Contract Corruption Puts Kin in Prison


The Texas mayor who once boasted about the "barter system" for his town's contract awards (“You know, my back is itching. Scratch it.”) is headed to prison, along with his father and brothers, who all held public positions.

The sentences appear to end the corrupt, 10-year reign of the Vela family—father Jose Guadalupe ("Lupe") Vela Jr., 65; and brothers Michael, 30; Omar, 36; and Orlando, 34—over the U.S. border town of Progreso, TX.

Omar was the mayor of Progreso; Michael was president of the Progreso Independent School District Board (PISD) of Trustees; Orlando was employed by PISD as a risk manager; and Jose was PISD’s director of maintenance and transportation.

It was Omar Vela who once made the "barter system" boast to his attorney, in a conversation that later became part of the FBI's case against the family.

'Pay to Play'

All four Velas have admitted participating in a "pay to play" public contracting system that involved federally funded construction of school and municipal buildings. A local architect, Jesus Bustos, was also charged in the scheme, which began in June 2004.

Indicted a year ago, the Velas have all pleaded guilty to conspiracy and bribery concerning programs receiving federal funds, while Bustos, 58, has pleaded guilty to conspiracy. In a separate, but related case, Orlando Vela was convicted of theft from a program receiving federal funds.

On Monday (Aug. 11), U.S. District Judge David Hittner:

  • Sentenced Jose Vela to 151 months in federal prison (120 months for the bribery and a consecutive 31 months for the conspiracy), fined him $10,000, and ordered him to forfeit $300,000;
  • Sentenced Omar Vela to 121 months in prison and ordered him to forfeit $314,000;
  • Sentenced Michael Vela to 71 months in prison and ordered him to forfeit $300,000; and
  • Sentenced Orlando Vela to 10 months in prison and ordered him to pay $12,874.42 in restitution.

Bustos will be sentenced Aug. 27.

How it Worked

From 2004 through 2013, authorities said, the Progreso school district received more than $1 million per year in U.S. Department of Education program grants and funds. Contractors were required to pay bribes to obtain contracts from the city or school district.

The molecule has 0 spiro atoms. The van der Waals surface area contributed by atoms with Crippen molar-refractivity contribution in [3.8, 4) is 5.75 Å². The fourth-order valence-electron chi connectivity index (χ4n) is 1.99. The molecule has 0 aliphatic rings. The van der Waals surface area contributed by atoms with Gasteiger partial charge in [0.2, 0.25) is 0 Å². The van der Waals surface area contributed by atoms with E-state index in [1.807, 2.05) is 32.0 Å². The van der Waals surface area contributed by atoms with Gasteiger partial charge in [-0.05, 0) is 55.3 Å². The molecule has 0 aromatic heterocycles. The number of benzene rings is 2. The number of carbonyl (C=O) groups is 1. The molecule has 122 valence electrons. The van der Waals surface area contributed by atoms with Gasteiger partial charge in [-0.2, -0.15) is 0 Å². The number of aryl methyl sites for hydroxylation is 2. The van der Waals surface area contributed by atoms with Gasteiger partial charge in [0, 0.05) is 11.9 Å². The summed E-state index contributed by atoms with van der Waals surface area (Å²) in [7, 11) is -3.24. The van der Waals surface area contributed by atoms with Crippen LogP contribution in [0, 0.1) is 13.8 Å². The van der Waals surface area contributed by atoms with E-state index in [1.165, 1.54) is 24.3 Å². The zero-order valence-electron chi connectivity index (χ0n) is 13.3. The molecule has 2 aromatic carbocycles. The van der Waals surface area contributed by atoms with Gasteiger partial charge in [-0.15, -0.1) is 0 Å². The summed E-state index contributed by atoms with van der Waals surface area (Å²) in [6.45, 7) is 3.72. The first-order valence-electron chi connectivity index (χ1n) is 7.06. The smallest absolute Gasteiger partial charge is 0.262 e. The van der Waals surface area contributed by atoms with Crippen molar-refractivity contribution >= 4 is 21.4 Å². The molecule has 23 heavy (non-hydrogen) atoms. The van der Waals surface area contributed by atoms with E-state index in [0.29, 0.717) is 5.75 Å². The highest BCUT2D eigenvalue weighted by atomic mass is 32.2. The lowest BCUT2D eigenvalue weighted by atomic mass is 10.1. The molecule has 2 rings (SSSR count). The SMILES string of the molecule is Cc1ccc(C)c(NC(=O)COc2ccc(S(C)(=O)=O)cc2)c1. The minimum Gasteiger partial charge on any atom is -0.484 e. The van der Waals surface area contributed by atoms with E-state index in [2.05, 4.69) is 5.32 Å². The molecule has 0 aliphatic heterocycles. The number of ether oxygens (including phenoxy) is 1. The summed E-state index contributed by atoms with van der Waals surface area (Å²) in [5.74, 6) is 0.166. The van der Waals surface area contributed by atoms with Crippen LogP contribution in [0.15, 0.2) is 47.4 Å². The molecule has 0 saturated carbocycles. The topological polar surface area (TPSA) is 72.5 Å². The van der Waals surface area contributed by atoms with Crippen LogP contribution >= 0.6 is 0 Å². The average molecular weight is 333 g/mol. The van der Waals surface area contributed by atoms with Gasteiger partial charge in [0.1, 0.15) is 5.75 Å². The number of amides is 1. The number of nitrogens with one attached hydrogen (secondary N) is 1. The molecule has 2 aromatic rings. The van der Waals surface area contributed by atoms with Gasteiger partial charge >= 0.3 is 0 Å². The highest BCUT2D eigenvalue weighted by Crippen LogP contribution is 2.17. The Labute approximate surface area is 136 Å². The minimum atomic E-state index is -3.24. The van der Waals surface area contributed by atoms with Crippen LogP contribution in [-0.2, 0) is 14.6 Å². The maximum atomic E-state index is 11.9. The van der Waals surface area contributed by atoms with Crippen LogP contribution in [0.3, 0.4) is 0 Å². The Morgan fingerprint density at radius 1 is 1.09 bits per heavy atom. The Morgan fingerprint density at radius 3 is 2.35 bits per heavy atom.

Progreso school construction
Progreso school construction

The IDEA Group gained more than $20 million in public construction contracts in Progreso, TX, from 2004 to 2013. Architect Jesus Bustos has pleaded guilty to bribery and kickbacks.

"The Velas were able to extract bribes from contractors as a result of their political control of Progreso and PISD," said the FBI, which investigated the case.

Michael and Omar were government officials, while Jose controlled the school board "by rewarding board members who voted as he directed with bribe money," authorities said.

Omar and Michael worked with their father "by gathering bribe payments from contractors and delivering the payments to him," according to the FBI. "They were then given a portion of those monies."

In total, Jose, Omar and Michael took more than $300,000 in bribes, authorities said.

Meanwhile, Bustos admitted paying bribes and kickbacks to the Velas from 2004 through 2013 to obtain architectural contracts for his firm IDEA Group LLC.

Other Cases

In another case involving the family, authorities said, Omar Vela instructed the owner of a plumbing and electrical supply company to provide fraudulent invoices to the school district and city for products the company did not provide.

Progreso TX
bestplacestolive (left); Wikimedia (right)

The Vela family ruled the border town of Progreso, TX, for about 10 years, according to the FBI.

When the invoices were paid, the owner returned the funds to Vela, resulting in more than $14,000 in kickbacks. That scheme ran from April 2009 to December 2012.

In yet another related case in May 2012, Orlando Vela formed a company called Borderline Office Supplies that claimed to be in the business of supplying office and janitorial products to school districts. At the time, Orlando Vela was responsible for directing and managing the school district’s risk management, loss control and safety programs.

Between May 2012 and March 2013, Orlando Vela submitted invoices to the school district for products that Borderline did not actually supply. The $12,874.42 in payments on the fraudulent invoices were approved by Orlando Vela's wife, who was the school district's business manager. She was not identified or charged.

All of the defendants are in custody.


Tagged categories: Architects; Construction; Contract awards; Good Technical Practice; Government; Government contracts; Laws and litigation; Schools

Join the Conversation:

Sign in to our community to add your comments.